By Bob Difley
The winning photograph (left) in this year’s National Historic Landmark Photo Contest was of the ruins at New Mexico’s Pecos Pueblo National Historic Landmark. This is the same spot where Spanish explorer Coronado passed on his search for Quivira, one of the legendary “Seven Cities of Gold” in 1540.
Unfortunately, when Coronado found Quivira, he found no gold. And it was even more unfortunate for El Turco, the Indian slave that told of the gold and led the the expedition there, who was promptly strangled.
In this, the 12th annual photo contest, entries came from all 50 states from both amateur and professional shutterbugs. Next year’s contest particulars will be posted in the spring on the National Historic Landmarks website.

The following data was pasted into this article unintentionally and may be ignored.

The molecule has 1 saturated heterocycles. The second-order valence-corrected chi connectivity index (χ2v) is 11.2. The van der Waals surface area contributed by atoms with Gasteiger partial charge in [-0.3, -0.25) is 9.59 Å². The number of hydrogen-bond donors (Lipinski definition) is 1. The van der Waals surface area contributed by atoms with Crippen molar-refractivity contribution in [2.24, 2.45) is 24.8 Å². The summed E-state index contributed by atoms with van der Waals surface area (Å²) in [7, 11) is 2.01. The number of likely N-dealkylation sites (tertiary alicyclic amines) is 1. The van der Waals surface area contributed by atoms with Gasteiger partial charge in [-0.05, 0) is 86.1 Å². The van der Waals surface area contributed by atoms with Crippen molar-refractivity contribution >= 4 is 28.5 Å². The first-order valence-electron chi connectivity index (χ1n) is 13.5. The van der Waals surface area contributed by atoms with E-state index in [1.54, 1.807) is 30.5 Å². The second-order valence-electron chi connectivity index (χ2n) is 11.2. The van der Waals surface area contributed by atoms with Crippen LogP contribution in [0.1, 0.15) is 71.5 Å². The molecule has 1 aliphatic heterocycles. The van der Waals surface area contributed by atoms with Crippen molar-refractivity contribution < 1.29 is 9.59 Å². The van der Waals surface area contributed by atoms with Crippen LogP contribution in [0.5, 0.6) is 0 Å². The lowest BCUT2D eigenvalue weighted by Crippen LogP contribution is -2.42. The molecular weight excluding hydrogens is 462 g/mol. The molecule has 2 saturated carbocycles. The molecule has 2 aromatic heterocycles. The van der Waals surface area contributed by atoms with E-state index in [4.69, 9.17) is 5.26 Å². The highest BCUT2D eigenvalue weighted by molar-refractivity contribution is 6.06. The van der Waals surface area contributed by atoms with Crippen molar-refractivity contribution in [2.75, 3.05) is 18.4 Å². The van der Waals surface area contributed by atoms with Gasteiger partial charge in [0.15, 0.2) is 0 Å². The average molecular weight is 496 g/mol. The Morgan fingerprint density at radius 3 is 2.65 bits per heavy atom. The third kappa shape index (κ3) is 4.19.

You can see the contest photos on the National Park Service’s website.
National Historic Landmarks are nationally significant historic places designated by the Secretary of the Interior because they possess exceptional value or quality in illustrating or interpreting the heritage of the United States. A National Historic Landmark may be a historic building, site, structure, object, or district. Fewer than 2,500 historic places bear this national distinction. Working with citizens throughout the nation, the National Historic Landmarks Program draws upon the expertise of National Park Service staff to identify and nominate new landmarks and to provide assistance to existing landmarks.
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